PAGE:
As the capital of Vietnam, Hanoi is home of a large number of must-see attractions. Anywhere is beautiful. If you have a plan to visit Hanoi, spend at least 2 days to explore the city. With your limited time, we will highly recommend some places that you should not miss as visiting and discovering the ancient land in the north of Vietnam:
Hanoi’s Old Quarter
Located in a crowded city in the middle of Hanoi, Hanoi Old Quarter with its ancient style and narrow streets, but full of motorbikes, food street vendors and shop, has an attractive beauty inside the dynamic atmosphere of the modern city. Hanoi Old Quarter is famous with 36 small streets – a bustling area where merchants and artisans gathered to sell their products, each street bears the name of goods that was specifically traded such as Hang Ma (Paper Product), Hang Bac (Silver Product), etc.
Tran Quoc pagoda
Located on a small penisula on the East side of West Lake, Tran Quoc Pagoda is regarded as the most ancient pagoda in Hanoi with its history line of more than 1,500 years. The architecture of this Buddhist center is a subtle combination between the solemn and beautiful landscape on the peaceful and quiet ambiance of West Lake’s surface. Thanks to these historical and architectural values, Tran Quoc Pagoda attracts many tourists to pay a visit, both inside and outside of Vietnam.
Hoan Kiem lake
It is a small lake, with its banks turned into a lovely park. The name is origined from an ancient legend under the Le Dynasty: the emperor Le Loi returned a magic sword to the Golden Turtle God who resided in the lake. Today, the lake holds a small pagoda in its centre known as Turtle Tower (or Thap Rua) in honour of the sword’s return.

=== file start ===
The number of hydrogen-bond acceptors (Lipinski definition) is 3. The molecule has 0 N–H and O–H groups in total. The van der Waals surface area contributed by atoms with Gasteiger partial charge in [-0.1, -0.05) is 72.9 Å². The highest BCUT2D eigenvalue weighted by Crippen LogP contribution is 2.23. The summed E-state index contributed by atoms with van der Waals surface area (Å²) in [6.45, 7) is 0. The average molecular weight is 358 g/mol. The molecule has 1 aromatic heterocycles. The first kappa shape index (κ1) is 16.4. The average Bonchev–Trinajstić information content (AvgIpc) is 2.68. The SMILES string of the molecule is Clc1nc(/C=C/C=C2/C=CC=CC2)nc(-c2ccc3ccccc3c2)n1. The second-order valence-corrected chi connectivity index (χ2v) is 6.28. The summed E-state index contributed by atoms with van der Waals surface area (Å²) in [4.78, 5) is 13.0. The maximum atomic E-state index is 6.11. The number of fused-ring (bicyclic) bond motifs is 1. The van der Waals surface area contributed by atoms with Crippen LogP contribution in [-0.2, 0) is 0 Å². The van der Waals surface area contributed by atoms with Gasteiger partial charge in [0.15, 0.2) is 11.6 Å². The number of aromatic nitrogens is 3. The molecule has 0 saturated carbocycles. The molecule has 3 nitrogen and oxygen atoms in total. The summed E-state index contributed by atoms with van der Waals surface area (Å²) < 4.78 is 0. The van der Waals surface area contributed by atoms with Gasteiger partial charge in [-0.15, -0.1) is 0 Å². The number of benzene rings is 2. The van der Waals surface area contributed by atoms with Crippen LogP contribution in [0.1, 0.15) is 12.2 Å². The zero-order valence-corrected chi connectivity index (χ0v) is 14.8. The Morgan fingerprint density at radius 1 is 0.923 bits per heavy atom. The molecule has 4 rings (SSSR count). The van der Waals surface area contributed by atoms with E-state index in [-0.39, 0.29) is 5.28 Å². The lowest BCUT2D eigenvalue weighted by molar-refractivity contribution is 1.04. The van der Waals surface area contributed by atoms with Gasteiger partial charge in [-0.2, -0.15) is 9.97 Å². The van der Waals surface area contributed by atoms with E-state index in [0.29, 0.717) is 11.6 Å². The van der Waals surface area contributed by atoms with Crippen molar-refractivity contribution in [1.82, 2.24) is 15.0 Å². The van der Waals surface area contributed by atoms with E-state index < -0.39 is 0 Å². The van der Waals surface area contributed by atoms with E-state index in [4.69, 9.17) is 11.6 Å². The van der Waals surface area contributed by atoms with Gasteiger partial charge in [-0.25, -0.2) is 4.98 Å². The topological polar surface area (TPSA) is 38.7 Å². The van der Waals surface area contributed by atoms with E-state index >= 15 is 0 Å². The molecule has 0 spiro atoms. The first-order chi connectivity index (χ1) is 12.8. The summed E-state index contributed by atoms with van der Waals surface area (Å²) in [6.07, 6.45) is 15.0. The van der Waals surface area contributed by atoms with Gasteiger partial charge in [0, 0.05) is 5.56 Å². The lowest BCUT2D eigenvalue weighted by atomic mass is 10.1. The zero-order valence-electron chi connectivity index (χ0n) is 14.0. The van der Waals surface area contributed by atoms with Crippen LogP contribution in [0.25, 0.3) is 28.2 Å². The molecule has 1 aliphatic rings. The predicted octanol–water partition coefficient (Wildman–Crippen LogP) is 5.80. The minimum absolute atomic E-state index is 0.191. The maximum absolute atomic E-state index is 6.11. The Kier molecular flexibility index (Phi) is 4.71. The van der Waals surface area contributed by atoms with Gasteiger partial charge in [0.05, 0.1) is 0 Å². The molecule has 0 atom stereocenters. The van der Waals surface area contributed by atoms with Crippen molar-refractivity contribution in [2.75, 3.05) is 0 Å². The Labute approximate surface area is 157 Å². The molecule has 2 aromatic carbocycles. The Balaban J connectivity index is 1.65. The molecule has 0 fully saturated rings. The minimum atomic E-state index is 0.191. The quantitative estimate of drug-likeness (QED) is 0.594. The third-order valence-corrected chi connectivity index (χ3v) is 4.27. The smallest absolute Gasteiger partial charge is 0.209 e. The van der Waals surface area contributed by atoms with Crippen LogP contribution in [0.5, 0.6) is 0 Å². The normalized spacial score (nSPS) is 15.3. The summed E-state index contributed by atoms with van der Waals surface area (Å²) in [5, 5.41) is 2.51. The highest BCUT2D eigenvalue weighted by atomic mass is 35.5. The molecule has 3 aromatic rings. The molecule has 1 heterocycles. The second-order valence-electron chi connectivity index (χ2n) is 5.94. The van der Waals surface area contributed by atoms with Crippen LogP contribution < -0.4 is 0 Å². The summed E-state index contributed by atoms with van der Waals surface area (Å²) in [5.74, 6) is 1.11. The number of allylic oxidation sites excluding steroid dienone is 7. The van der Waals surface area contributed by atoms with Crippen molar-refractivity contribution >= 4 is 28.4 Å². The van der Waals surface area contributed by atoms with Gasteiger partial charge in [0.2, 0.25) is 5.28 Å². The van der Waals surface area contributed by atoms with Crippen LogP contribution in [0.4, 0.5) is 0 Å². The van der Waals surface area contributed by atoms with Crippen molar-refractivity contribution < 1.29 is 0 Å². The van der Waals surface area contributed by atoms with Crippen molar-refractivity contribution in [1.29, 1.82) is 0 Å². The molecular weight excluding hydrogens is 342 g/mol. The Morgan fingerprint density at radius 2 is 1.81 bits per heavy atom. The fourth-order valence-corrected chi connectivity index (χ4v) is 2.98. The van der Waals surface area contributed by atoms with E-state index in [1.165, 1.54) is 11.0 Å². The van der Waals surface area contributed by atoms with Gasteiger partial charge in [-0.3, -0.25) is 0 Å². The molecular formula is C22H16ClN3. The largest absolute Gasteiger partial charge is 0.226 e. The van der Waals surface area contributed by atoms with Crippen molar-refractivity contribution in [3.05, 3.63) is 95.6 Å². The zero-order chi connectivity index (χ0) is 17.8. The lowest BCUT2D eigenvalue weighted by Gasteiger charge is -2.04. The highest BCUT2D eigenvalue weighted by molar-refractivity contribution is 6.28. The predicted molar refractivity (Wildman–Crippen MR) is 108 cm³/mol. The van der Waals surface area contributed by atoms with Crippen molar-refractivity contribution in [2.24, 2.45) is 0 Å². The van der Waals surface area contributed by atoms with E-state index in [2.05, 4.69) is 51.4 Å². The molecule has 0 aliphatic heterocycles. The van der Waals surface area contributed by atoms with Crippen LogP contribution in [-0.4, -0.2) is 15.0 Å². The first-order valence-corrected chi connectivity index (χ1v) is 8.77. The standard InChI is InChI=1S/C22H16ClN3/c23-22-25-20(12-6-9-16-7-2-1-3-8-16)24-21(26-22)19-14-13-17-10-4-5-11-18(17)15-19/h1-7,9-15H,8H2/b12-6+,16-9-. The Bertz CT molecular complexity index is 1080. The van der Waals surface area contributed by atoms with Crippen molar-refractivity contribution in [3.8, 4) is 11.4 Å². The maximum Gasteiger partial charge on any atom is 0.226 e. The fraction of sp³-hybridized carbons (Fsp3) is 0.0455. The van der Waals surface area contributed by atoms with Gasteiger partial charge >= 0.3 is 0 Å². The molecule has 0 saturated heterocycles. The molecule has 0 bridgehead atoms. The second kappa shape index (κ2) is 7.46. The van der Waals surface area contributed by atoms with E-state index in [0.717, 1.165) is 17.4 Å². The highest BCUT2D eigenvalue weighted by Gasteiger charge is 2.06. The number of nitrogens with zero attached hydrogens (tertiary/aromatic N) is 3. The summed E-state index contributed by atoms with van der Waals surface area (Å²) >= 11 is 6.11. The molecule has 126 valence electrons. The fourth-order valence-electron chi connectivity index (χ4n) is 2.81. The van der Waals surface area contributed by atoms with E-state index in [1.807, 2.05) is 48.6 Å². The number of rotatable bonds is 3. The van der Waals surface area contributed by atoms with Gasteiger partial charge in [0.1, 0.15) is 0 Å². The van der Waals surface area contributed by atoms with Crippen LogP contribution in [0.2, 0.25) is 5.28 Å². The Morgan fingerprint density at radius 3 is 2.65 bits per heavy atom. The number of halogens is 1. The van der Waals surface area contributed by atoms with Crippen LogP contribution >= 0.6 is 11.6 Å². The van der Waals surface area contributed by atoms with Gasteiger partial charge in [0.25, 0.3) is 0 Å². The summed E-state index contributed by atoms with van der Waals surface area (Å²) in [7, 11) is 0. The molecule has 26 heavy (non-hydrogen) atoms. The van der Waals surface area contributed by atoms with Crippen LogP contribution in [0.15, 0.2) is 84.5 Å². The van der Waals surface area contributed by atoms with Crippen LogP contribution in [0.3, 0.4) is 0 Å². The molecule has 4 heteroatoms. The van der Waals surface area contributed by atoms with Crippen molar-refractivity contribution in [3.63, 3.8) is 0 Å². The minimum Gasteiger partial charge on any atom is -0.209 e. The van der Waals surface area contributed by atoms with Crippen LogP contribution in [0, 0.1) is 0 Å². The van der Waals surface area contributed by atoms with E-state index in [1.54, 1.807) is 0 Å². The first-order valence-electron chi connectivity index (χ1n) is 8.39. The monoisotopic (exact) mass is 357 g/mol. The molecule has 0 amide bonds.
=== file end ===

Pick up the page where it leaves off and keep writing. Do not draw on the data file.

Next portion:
In a bustling city like Hanoi, Hoan Kiem lake is a peaceful place to walk around, even when you are there on a dull day. From here, visitors can cross a bright red wooden bridge, called The Huc bridge and reach the Jade Mountain Temple (or Ngoc Son Temple).
The One-pillar pagoda
The pagoda is situated next to Ho Chi Minh Mausoleum, right in the center of Hanoi. It’s one of the most unique architectures in Vietnam. The pagoda was built under Ly’s dynasty based on one pillar. The pagoda now became one of the most meaningful symbols of Hanoi.
Temple of Literature & National University
Not far from Hoan Kiem lake, it was constructed under Ly Thanh Tong’s dynasty, first to honor Confucius and nowadays to celebrate the doctorates and high rank scholars of Vietnam. In 1076, King Ly Nhan Tong continued the work and built Quoc Tu Giam as the first university of Vietnam. With ancient beauty, Temple of literature has one of the most typical architecture style for centuries in Vietnam, composed of wood and tiles. Along the pass way is hundred-year-old trees that have witnessed ups and downs of history.
Ho Chi Minh Mausoleum
This is an important historical attraction of Hanoi, known for honoring the national hero: President Ho Chi Minh. Visitors can express their admiration and gratitude towards the common father/uncle of Vietnamese who has led the country to independence and reunification. It is popularly known among Vietnamese as Uncles’ Mausoleum, for the intimate and familiar atmosphere Ho Chi Minh always created when he was alive.
(Source: Internet, Tripadvisor)